All three of the top U.S. Open Class racing boats were entered in last weekend’s annual Monhegan Island Race, the highlight ocean race of the Gulf of Maine Ocean Racing Association (GMORA). Although reputedly often a light air drift, this year the fleet was impressive, including several interesting multihulls (racing their own division) in addition to the Open Class. As far as I know, this could have been the first time there has been an all-American Open Class start in the U.S.
Ocean Planet-Open 60
Artforms-Kip Stone’s Open 50
and Gryphon Solo-Joe Harris’ Open 50
Some pics of the start in the Portland press herald:
Artforms and Gryphon Solo (formerly Brad Van Liew’s “Tommy Hilfiger”) are most likely the two fastest Open 50 class racing boats in the world. Although myself and Ocean Planet will most likely be staying in Maine this fall and winter, the two American 50’s are off to race the Open 50 division in this November’s Transat Jacque Vabre (http://www.jacques-vabre.com/). Best of luck, guys! I’ll be keeping an eye on the race, not only to root for the boys from Maine (Kip), and Massachussetts (Joe), but also to watch most of my Vendee Globe competitors go at it again. Sure, I’d love to be in the race, maybe next time…
For the Monhegan race, it was definitely a race of honor for Ocean Planet, to prove that our all-American built Open Class 60 would beat the top 50’s (Artforms and Gryphon Solo were built overseas). I knew that the rating handicap given the 50’s would be impossible to overcome (we owe the 50’s nearly a minute every mile) for corrected time, but we needed to beat them boat for boat at least.
This was crewed race, with about 5 crew on each 50, and a full boatload of 11 supporters on Ocean Planet. So we had a little extra weight! I’m happy to say that we took the start, but were disappointed when Kip turn his upwind position and initial reaching speed out the Hussey Sound to get on our breeze and trap us. The tables turned when we managed to shake Artforms and let our boat stretch her legs, retaking the lead. But the battle was far from over, as I made two mistakes, first by putting a reef in….then the wind lightened and we had to shake it out, and then by falling into a wind hole too close to shore near Cape Porpoise. This allowed both 50’s to get around the Cape Porpoise bouy just ahead of us, yikes! We raised our big spinnaker and began our chase, but something still seemed wrong….we felt a vibration and seemed a little off our usual downwind pace. After an hour or two we were nearly caught up with Artforms, but Gryphon Solo was showing great downwind speed and still ahead.
Now that we were farther offshore the water was more clear and we could finally see our keel bulb. Egads! We were dragging a big lobster bouy float and a line that went farther than we could see. No wonder we were not going as we should have been! Snuffing the spinnaker and luffing up didn’t shake off the offending junk, so our star crew for the day, Aaron, jumped in and cut the float and line away. After all this, and resetting the kite, it was time to catch up once again. OP was now back on form and we ground up to Artforms and reduced the distance to Gryphon Solo as night fell. After a few jibes on wind shifts we rounded the Monhegan Island bouy, surrounded by smaller boats that were racing the shorter course. In the crowd and darkness, we had no idea anymore were the 50’s went! The wind nearly died, started shifting constantly, and ominous lightning illuminated the clouds as we drifted by countless smaller boats.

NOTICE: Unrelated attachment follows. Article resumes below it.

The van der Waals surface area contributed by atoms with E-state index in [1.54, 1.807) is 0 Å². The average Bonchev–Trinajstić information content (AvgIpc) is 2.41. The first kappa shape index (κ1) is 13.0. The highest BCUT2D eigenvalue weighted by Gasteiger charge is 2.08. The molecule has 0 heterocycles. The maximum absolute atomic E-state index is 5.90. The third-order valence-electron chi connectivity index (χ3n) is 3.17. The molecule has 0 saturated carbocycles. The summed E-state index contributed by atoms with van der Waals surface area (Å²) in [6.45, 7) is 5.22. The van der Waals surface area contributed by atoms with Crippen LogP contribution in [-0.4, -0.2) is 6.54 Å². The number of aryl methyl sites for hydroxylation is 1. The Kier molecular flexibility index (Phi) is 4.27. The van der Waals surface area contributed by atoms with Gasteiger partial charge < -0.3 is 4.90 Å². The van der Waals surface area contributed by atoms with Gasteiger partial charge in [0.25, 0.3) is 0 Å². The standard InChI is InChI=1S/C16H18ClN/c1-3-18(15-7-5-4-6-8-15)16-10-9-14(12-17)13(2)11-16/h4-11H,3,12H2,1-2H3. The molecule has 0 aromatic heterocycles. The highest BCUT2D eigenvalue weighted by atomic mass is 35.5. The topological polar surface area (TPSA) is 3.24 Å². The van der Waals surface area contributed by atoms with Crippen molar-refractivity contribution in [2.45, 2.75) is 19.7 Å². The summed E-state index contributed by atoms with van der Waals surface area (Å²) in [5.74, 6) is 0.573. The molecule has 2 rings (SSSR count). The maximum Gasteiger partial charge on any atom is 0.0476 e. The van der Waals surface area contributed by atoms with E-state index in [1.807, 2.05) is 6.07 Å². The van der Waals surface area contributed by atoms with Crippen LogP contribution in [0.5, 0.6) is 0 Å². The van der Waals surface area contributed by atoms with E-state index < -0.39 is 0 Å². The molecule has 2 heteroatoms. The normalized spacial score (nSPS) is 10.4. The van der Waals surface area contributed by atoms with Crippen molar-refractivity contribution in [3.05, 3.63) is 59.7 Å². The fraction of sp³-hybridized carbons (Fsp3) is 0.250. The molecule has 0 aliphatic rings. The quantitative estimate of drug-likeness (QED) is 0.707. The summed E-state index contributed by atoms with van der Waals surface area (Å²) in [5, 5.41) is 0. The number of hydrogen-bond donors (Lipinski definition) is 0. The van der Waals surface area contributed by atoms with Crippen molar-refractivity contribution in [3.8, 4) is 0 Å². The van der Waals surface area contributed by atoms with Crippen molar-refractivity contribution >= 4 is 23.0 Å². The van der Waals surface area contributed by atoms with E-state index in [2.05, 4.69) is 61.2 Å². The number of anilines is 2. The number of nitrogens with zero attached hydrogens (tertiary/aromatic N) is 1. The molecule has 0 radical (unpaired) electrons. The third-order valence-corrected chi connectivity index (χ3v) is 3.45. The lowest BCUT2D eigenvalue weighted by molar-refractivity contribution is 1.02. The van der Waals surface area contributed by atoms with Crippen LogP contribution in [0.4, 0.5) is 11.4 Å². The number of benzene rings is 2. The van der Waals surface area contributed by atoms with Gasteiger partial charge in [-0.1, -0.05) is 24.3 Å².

Soon, there were no more running lights ahead of us. Were we in the lead? The wind came back we headed for the finish at 12.5 knots. Suddenly, a boat appeard to windward and blazed by us, just like we had blazed by the other boats…..what in the heck was THAT?! Much to our relief, what turned out to be a big trimaran radioed into the race committee as they approached the finish. Whew! We came in soon after, and then heard Artforms call in from behind us. Gryphon solo came in about 40 minutes later….I don’t what happened to them after dark but I’m not complaining…..;-) Ocean Planet was first to finish monohull and fastest elasped time in the Monhegan Race for the second year in a row.
Thanks to everyone on our crew (especially Aaron!), and best of luck to Kip and Joe as they head over to Europe for the TJV! For those of you who would like to sail or race on Americas fastest Open Class racing boat in future races or for a private day, drop me a line at firstname.lastname@example.org.
Other news: Ocean Planet will be at the dock at Portland Yacht Services for viewing and onboard tours ($5 per adult, all kids free with an adult) this weekend, August 20 & 21, and next weekend, August 27 & 28. Note that the famous Maine Narrow Gauge Railroad Museeum (http://www.mngrr.org/) will be hosting “Thomas the Tank Engine” from Aug 19-21, and the 26-38. Come see the train and Ocean Planet in one trip! See you there.
Bruce Schwab, Skipper
USA 05/Ocean Planet